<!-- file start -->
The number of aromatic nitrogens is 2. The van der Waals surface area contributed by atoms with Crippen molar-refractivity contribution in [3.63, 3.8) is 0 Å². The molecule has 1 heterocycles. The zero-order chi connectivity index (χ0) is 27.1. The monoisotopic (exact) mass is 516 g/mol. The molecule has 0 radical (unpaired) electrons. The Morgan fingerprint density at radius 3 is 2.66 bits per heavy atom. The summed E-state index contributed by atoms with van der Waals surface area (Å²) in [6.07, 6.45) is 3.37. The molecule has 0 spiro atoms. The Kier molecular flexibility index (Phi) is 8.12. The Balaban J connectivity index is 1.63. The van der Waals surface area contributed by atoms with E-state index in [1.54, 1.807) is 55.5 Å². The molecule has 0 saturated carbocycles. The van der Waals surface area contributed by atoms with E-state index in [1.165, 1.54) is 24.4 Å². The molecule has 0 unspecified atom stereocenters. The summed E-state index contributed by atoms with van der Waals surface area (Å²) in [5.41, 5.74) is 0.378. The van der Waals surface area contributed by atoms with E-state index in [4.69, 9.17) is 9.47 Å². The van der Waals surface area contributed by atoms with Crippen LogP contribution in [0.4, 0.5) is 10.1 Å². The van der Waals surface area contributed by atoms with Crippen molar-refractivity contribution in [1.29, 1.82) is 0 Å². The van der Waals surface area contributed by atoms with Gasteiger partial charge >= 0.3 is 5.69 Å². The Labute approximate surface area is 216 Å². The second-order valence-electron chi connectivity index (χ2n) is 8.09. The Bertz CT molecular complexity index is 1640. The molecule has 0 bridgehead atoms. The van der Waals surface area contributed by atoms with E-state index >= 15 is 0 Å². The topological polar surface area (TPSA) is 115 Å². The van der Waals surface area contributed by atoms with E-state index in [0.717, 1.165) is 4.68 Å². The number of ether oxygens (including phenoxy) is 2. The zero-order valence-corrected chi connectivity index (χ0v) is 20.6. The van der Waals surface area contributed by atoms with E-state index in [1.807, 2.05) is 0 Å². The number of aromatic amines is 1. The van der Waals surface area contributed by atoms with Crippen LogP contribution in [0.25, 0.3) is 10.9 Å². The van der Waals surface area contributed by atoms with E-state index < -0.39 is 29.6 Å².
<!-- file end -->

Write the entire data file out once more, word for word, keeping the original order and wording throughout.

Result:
The number of aromatic nitrogens is 2. The van der Waals surface area contributed by atoms with Crippen molar-refractivity contribution in [3.63, 3.8) is 0 Å². The molecule has 1 heterocycles. The zero-order chi connectivity index (χ0) is 27.1. The monoisotopic (exact) mass is 516 g/mol. The molecule has 0 radical (unpaired) electrons. The Morgan fingerprint density at radius 3 is 2.66 bits per heavy atom. The summed E-state index contributed by atoms with van der Waals surface area (Å²) in [6.07, 6.45) is 3.37. The molecule has 0 spiro atoms. The Kier molecular flexibility index (Phi) is 8.12. The Balaban J connectivity index is 1.63. The van der Waals surface area contributed by atoms with E-state index in [1.54, 1.807) is 55.5 Å². The molecule has 0 saturated carbocycles. The van der Waals surface area contributed by atoms with E-state index in [1.165, 1.54) is 24.4 Å². The molecule has 0 unspecified atom stereocenters. The summed E-state index contributed by atoms with van der Waals surface area (Å²) in [5.41, 5.74) is 0.378. The van der Waals surface area contributed by atoms with E-state index in [4.69, 9.17) is 9.47 Å². The van der Waals surface area contributed by atoms with Crippen LogP contribution in [0.4, 0.5) is 10.1 Å². The van der Waals surface area contributed by atoms with Crippen molar-refractivity contribution in [1.29, 1.82) is 0 Å². The van der Waals surface area contributed by atoms with Gasteiger partial charge >= 0.3 is 5.69 Å². The Labute approximate surface area is 216 Å². The second-order valence-electron chi connectivity index (χ2n) is 8.09. The Bertz CT molecular complexity index is 1640. The molecule has 0 bridgehead atoms. The van der Waals surface area contributed by atoms with E-state index >= 15 is 0 Å². The topological polar surface area (TPSA) is 115 Å². The van der Waals surface area contributed by atoms with E-state index in [0.717, 1.165) is 4.68 Å². The number of ether oxygens (including phenoxy) is 2. The zero-order valence-corrected chi connectivity index (χ0v) is 20.6. The van der Waals surface area contributed by atoms with E-state index in [1.807, 2.05) is 0 Å². The number of aromatic amines is 1. The van der Waals surface area contributed by atoms with Crippen LogP contribution in [0.25, 0.3) is 10.9 Å². The van der Waals surface area contributed by atoms with E-state index < -0.39 is 29.6 Å².